The foundations of religious authority are a central concern in the novel. As with Judaism and Christianity, Islam's authority resides in scripture and rests on the belief that its words come directly from God (Allah). Saleem Sinai, the novel's narrator, seems to want to appropriate some of the Islamic tradition's authority while at the same time questioning its legitimacy. Comparing himself to Muhammad, the vessel through whom the Quran is believed to have been dictated by Allah, Saleem claims to have heard "a headful of gabbling tongues" (p. 185), and, though he was initially perplexed and "struggled, alone, to understand what had happened," he later "saw the shawl of genius fluttering down, like an embroidered butterfly, the mantle of greatness settling upon [his] shoulders" (p. 185). After mentioning Muhammad, Saleem remarks, parenthetically, "(on whose name be peace, let me add; I don't want to offend anyone)" (p. 185). What is the nature of the relationship these passages establish between Saleem and Islam? Saleem's use and abuse of scriptural authority, by turns playful, blasphemous, and reverential, points to his (and Rushdie's) desire to unsettle some of the easy dichotomies that individual people as well as entire cultures use to make sense of themselves. But it's not just religion that gets such treatment—Rushdie turns his paradoxical gaze on the idea of the nation as well.
The first thing we learn about Saleem is that his birth coincided precisely with that of modern India—midnight on August 15, 1947. What follows is the intertwined stories of both Saleem and his country, as well as a meditation on the intersection of individual and public life, of personal history and the historical record. But Midnight's Children also attempts to undermine our assumptions about what constitutes a life story or a nation's history. Saleem frequently pauses to comment on the book he is writing, and in one such instance, he realizes that he has given us the wrong date for the assassination of Mahatma Gandhi: "But I cannot say, now, what the actual sequence of events might have been; in my India, Gandhi will continue to die at the wrong time" (p. 190). Is Saleem making fun of the reader who may have trusted him as a truthful chronicler of India's history? Is he making fun of the very notion of a true history of a nation? Perhaps a nation's history is nothing more—but also nothing less—than the shared personal history of its individual citizens.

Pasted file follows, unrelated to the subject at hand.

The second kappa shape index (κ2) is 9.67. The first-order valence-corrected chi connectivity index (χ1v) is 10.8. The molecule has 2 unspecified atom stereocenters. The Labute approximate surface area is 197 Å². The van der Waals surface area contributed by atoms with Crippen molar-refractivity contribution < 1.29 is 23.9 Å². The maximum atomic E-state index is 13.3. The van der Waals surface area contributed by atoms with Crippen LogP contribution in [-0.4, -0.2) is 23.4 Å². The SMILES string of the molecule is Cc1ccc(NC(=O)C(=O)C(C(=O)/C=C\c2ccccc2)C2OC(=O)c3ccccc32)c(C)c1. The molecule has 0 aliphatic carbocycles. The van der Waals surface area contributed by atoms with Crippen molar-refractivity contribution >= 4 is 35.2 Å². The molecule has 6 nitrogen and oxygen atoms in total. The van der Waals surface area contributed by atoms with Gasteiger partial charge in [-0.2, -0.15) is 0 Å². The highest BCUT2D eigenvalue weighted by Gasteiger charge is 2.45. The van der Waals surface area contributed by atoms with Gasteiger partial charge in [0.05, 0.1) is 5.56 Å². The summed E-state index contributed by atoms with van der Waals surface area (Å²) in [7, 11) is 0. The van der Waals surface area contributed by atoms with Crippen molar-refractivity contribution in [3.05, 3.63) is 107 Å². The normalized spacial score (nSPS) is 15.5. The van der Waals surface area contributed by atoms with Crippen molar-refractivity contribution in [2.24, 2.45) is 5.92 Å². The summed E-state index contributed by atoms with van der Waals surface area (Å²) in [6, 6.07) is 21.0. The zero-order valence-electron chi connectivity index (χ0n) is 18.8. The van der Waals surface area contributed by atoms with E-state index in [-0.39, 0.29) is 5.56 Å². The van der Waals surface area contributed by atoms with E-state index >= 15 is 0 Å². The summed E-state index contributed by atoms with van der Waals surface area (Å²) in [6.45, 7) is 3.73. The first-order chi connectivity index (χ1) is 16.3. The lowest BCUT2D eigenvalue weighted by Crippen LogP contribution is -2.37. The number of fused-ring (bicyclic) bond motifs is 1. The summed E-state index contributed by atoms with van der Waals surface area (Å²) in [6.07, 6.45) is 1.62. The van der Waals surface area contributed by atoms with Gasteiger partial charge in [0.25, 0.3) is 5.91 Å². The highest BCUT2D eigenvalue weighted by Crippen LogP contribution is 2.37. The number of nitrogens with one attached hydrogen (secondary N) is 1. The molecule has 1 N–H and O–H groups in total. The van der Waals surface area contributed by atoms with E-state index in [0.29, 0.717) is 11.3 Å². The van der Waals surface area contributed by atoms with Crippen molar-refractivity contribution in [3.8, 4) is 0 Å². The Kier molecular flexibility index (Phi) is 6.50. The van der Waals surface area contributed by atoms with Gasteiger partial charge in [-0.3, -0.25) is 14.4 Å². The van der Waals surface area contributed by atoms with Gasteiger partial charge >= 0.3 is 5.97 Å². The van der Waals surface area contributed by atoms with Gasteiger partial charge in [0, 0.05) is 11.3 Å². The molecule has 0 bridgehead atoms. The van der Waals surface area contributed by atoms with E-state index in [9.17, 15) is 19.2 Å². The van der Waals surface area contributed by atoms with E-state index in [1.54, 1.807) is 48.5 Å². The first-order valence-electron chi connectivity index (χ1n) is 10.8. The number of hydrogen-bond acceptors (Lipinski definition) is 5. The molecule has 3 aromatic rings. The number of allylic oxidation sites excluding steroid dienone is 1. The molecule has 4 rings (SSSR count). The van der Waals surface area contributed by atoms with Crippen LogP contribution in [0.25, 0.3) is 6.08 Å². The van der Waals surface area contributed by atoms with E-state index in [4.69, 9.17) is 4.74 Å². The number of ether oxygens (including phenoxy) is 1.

If Saleem's history of India raises questions about the enterprise of recording history in general, his refusal to impose a conventional shape on his own story raises questions about how we understand our own lives. For example, when does the story of a life begin? Saleem conforms to convention by beginning his book, "I was born in the city of Bombay...once upon a time" (p. 3). However, by the next page he has changed his mind about how to begin, telling us, "I must commence the business of remaking my life from the point at which it really began, some thirty-two years before anything as obvious, as present, as my clock-ridden, crime-stained birth" (p. 4). Saleem then introduces Aadam Aziz, whom he calls his grandfather, and whose life Saleem chronicles in some detail. Later in the novel, however, we learn that Ahmed and Amina Sinai are not, in fact, Saleem's parents; rather, he is the product of an adulterous fling between Vanita, a poor Indian woman, and an Englishman. Mary Pereira, a servant of the Sinais, switched him at birth with their son, Shiva. This circumstance could be one of many that prompt Saleem to observe that "there are so many stories to tell...so dense a commingling of the improbable and the mundane! I have been a swallower of lives; and to know me, just the one of me, you'll have to swallow the lot as well" (p. 4). The timing of his birth gives the impression that Saleem's life is unique, but whose life is not "a commingling of the improbable and the mundane"? Do the fantastic aspects of Saleem's life distinguish him from everyone else, as he seems to believe, or serve to illuminate in unexpected ways even the most apparently ordinary life?
If the vision of India that emerges from Midnight's Children is more a product of the novelist's imagination than of the historian's search for truth, what difference should this make in articulating the novel's relationship to our experience of the world it represents? The novel blurs the distinctions we often make between personal and public history, between private spirituality and communal religion. We expect the latter to transcend the individual perspective—a notion which in Midnight's Children comes to seem not only impossible to maintain, but also oppressive. In telling both his own story and that of modern India, Saleem is confined by nothing but the limits of his means. He may be caught in the abstractions and vagaries of language, but the struggle is itself an expression of freedom and an affirmation of the capacity of the writer's voice to shape reality.
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